NCERT Solutions for Class 10 Economics Chapter 4 Globalisation and the Indian Economy – FREE PDF Download
Free PDF download of NCERT solutions for Class 10 Social Science (Understanding Economic Development) Chapter 4 – Globalisation and the Indian Economy. All questions are explained by the expert Social Science teacher and as per NCERT (CBSE) guidelines.
Revision Notes Class 10 Economics
|Subject||Economics Ncert Solutions|
|Chapter Name||Globalisation and the Indian Economy|
|Category||CBSE NCERT Solutions|
NCERT TEXTBOOK QUESTIONS SOLVED
Question 1. What do you understand by globalisation? Explain in your own words.
Answer: Globalisation means integrating the economy of a country with the economies of other countries under conditions of free flow of trade, capital and movement of persons across borders. Globalisation is the process of interaction and integration between people, companies, and governments worldwide. Globalization has grown due to advances in transportation and communication technology. It includes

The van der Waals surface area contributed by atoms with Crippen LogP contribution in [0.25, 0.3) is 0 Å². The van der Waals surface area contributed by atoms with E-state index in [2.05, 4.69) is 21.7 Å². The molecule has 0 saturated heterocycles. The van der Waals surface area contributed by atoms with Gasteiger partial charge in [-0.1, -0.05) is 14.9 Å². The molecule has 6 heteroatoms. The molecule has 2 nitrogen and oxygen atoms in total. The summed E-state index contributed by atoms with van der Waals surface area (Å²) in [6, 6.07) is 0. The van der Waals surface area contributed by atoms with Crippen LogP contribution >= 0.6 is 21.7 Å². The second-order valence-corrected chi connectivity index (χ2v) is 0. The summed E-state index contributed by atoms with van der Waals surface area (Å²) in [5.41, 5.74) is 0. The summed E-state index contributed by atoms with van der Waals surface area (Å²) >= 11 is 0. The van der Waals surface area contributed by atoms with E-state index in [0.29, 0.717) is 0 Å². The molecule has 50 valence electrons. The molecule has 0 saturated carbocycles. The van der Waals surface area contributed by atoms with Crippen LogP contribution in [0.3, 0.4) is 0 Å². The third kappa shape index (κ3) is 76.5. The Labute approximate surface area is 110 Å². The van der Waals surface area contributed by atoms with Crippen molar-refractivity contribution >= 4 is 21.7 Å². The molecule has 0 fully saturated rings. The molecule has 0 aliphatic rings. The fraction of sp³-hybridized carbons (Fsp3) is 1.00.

- Increase in foreign trade
- Export and import of techniques of production.
- Flow of capital and finance from one country to another
- Migration of people from one country to another.
Question 2. What were the reasons for putting barriers to foreign trade and foreign investment by the Indian government? Why did it wish to remove these barriers?